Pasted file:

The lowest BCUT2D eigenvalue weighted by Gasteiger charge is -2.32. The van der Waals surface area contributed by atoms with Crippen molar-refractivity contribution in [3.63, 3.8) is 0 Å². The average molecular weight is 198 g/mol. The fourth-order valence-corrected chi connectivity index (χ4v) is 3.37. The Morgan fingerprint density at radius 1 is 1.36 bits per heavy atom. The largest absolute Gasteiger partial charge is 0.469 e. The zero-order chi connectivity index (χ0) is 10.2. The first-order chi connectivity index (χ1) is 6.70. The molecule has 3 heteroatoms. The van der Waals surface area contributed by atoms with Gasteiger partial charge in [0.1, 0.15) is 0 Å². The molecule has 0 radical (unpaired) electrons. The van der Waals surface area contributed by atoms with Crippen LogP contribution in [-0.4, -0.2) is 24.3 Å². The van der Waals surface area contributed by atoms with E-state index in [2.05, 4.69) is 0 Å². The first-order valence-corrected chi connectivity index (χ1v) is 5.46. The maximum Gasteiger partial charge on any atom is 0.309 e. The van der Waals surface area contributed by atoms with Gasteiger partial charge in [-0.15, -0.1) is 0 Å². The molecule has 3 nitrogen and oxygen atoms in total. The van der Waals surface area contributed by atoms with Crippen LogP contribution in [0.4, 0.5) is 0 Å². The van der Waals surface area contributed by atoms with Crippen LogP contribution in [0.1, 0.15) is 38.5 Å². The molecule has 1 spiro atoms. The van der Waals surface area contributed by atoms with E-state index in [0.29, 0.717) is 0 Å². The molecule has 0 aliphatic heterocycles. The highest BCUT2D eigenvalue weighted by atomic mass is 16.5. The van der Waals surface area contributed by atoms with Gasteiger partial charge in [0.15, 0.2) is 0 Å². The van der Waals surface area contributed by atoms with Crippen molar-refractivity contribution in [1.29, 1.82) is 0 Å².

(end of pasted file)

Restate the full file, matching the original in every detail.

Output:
The lowest BCUT2D eigenvalue weighted by Gasteiger charge is -2.32. The van der Waals surface area contributed by atoms with Crippen molar-refractivity contribution in [3.63, 3.8) is 0 Å². The average molecular weight is 198 g/mol. The fourth-order valence-corrected chi connectivity index (χ4v) is 3.37. The Morgan fingerprint density at radius 1 is 1.36 bits per heavy atom. The largest absolute Gasteiger partial charge is 0.469 e. The zero-order chi connectivity index (χ0) is 10.2. The first-order chi connectivity index (χ1) is 6.70. The molecule has 3 heteroatoms. The van der Waals surface area contributed by atoms with Gasteiger partial charge in [0.1, 0.15) is 0 Å². The molecule has 0 radical (unpaired) electrons. The van der Waals surface area contributed by atoms with Crippen LogP contribution in [-0.4, -0.2) is 24.3 Å². The van der Waals surface area contributed by atoms with E-state index in [2.05, 4.69) is 0 Å². The first-order valence-corrected chi connectivity index (χ1v) is 5.46. The maximum Gasteiger partial charge on any atom is 0.309 e. The van der Waals surface area contributed by atoms with Gasteiger partial charge in [-0.15, -0.1) is 0 Å². The molecule has 3 nitrogen and oxygen atoms in total. The van der Waals surface area contributed by atoms with Crippen LogP contribution in [0.4, 0.5) is 0 Å². The van der Waals surface area contributed by atoms with Crippen LogP contribution in [0.1, 0.15) is 38.5 Å². The molecule has 1 spiro atoms. The van der Waals surface area contributed by atoms with E-state index in [0.29, 0.717) is 0 Å². The molecule has 0 aliphatic heterocycles. The highest BCUT2D eigenvalue weighted by atomic mass is 16.5. The van der Waals surface area contributed by atoms with Gasteiger partial charge in [0.15, 0.2) is 0 Å². The van der Waals surface area contributed by atoms with Crippen molar-refractivity contribution in [1.29, 1.82) is 0 Å².